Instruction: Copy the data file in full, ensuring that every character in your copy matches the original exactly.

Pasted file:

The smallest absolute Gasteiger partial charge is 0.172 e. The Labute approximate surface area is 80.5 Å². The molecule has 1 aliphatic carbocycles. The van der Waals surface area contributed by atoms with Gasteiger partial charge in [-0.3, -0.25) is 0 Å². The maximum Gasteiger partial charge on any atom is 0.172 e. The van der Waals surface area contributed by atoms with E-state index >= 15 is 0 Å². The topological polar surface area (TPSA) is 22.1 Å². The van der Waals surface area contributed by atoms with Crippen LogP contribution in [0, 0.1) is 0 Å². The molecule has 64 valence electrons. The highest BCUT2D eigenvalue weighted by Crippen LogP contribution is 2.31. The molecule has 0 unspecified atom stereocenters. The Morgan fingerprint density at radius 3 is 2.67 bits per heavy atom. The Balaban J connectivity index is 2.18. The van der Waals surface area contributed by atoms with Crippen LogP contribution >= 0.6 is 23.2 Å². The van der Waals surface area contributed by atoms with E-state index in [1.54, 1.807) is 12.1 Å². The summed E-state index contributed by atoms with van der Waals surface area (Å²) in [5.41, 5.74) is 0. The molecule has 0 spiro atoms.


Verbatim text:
The smallest absolute Gasteiger partial charge is 0.172 e. The Labute approximate surface area is 80.5 Å². The molecule has 1 aliphatic carbocycles. The van der Waals surface area contributed by atoms with Gasteiger partial charge in [-0.3, -0.25) is 0 Å². The maximum Gasteiger partial charge on any atom is 0.172 e. The van der Waals surface area contributed by atoms with E-state index >= 15 is 0 Å². The topological polar surface area (TPSA) is 22.1 Å². The van der Waals surface area contributed by atoms with Crippen LogP contribution in [0, 0.1) is 0 Å². The molecule has 64 valence electrons. The highest BCUT2D eigenvalue weighted by Crippen LogP contribution is 2.31. The molecule has 0 unspecified atom stereocenters. The Morgan fingerprint density at radius 3 is 2.67 bits per heavy atom. The Balaban J connectivity index is 2.18. The van der Waals surface area contributed by atoms with Crippen LogP contribution >= 0.6 is 23.2 Å². The van der Waals surface area contributed by atoms with E-state index in [1.54, 1.807) is 12.1 Å². The summed E-state index contributed by atoms with van der Waals surface area (Å²) in [5.41, 5.74) is 0. The molecule has 0 spiro atoms.